Small Oz mining companies reliant on temporary overseas workers

Research carried out by Edith Cowan University (ECU) in Australia reveals that small mining companies in Australia will be among the hardest hit by a government crackdown on temporary 457 visas.

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In recent months, the previous Australian government had tightened the 457 system, stating that the visa was being misused by many employers who were bringing in cheap foreign labour at the expense of Australian workers, and the new government is widely expected to take an equally tough stance on the system.

However, according to the ECU research, unrealistic pay demands from Australian workers combined with a lack of available skilled workers, force small mining companies to look abroad for workers, while the larger companies are better equipped to hire Australians.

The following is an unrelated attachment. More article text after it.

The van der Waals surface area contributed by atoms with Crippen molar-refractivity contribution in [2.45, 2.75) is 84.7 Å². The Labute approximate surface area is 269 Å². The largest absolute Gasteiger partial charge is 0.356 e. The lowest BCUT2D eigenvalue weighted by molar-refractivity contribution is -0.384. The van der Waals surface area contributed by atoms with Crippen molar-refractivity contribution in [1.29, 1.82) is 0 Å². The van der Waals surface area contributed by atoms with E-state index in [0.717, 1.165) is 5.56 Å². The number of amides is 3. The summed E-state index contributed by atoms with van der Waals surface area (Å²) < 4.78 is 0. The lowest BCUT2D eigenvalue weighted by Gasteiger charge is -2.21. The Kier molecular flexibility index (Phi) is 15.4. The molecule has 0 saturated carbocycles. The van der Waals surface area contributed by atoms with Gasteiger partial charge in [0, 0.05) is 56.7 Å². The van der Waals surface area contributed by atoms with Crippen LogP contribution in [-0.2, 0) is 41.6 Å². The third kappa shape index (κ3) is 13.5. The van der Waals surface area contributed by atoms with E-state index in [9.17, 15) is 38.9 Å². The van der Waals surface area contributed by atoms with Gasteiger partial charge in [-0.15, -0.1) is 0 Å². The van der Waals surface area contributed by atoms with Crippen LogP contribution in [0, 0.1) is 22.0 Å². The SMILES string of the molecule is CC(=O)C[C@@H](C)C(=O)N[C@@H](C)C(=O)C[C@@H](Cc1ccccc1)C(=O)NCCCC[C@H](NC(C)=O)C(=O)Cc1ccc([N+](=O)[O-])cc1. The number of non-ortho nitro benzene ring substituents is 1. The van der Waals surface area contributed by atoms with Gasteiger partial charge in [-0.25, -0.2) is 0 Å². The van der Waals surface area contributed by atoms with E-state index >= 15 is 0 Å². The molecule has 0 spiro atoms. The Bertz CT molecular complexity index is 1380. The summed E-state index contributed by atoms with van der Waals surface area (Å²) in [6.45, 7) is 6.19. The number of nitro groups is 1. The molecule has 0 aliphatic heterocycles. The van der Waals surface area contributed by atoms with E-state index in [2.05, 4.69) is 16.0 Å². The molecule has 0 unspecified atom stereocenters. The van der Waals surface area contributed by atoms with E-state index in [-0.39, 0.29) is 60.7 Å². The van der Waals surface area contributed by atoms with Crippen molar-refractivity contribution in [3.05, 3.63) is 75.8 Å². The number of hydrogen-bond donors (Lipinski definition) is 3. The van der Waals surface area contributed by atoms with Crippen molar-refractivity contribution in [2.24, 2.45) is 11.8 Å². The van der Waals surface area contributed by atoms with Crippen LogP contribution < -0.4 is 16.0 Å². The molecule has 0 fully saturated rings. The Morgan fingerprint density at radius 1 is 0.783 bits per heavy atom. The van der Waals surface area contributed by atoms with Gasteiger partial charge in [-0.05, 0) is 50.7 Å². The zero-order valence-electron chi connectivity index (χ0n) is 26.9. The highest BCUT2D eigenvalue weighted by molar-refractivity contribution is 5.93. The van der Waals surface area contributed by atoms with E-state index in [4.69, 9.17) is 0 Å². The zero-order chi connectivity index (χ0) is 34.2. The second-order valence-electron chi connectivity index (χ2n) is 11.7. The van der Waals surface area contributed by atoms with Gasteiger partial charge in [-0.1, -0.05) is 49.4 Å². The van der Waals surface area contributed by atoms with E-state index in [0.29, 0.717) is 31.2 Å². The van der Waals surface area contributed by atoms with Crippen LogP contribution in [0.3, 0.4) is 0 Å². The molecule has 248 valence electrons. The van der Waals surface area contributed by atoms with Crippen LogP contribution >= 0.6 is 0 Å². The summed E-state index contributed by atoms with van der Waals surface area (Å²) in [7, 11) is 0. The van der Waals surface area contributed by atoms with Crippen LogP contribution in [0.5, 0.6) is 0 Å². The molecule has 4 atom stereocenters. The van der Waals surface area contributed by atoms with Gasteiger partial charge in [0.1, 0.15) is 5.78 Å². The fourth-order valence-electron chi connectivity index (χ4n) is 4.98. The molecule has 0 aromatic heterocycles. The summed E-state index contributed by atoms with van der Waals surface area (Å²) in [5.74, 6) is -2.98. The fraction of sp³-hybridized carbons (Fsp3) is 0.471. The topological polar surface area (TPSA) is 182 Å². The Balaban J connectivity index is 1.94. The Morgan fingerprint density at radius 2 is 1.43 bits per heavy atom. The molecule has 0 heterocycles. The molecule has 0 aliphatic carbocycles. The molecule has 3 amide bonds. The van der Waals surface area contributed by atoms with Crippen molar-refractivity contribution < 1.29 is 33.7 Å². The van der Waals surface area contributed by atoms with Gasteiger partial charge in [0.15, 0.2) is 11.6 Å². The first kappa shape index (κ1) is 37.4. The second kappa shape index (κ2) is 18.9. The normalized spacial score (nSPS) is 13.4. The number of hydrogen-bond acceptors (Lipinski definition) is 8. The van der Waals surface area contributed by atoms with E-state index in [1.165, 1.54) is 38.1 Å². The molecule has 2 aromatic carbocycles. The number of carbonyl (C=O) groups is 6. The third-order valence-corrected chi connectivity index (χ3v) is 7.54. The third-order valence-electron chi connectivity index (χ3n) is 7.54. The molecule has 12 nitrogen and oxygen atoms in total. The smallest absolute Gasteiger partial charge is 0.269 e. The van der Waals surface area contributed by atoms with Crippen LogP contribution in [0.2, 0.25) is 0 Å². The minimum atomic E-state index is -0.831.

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Many employers told researchers that their firms struggled to find skilled workers, despite spending hundreds of thousands of dollars on advertising each year.

“Smaller firms don’t have the resources, they can’t compete [financially] in the same way [as the bigger firms],” said the report’s lead author Professor Rowena Barrett. “So there might be a couple of [Australian] people with the rights skills, they just don’t want to work for them.

“What we found was that these firms couldn’t get Australians to do the jobs. So it’s not as though a migrant worker was displacing an Australian worker, they just weren’t available.”

Mining companies have been among the biggest users of temporary 457 workers in recent years. However, the previous government argued that while supporters of the 457 visa programme say that the visas allow overseas workers to fill severe skilled gaps in essential sectors like the mining industry, figures reveal that an increasing number of visas are being allocated to workers in states where mining was not prevalent.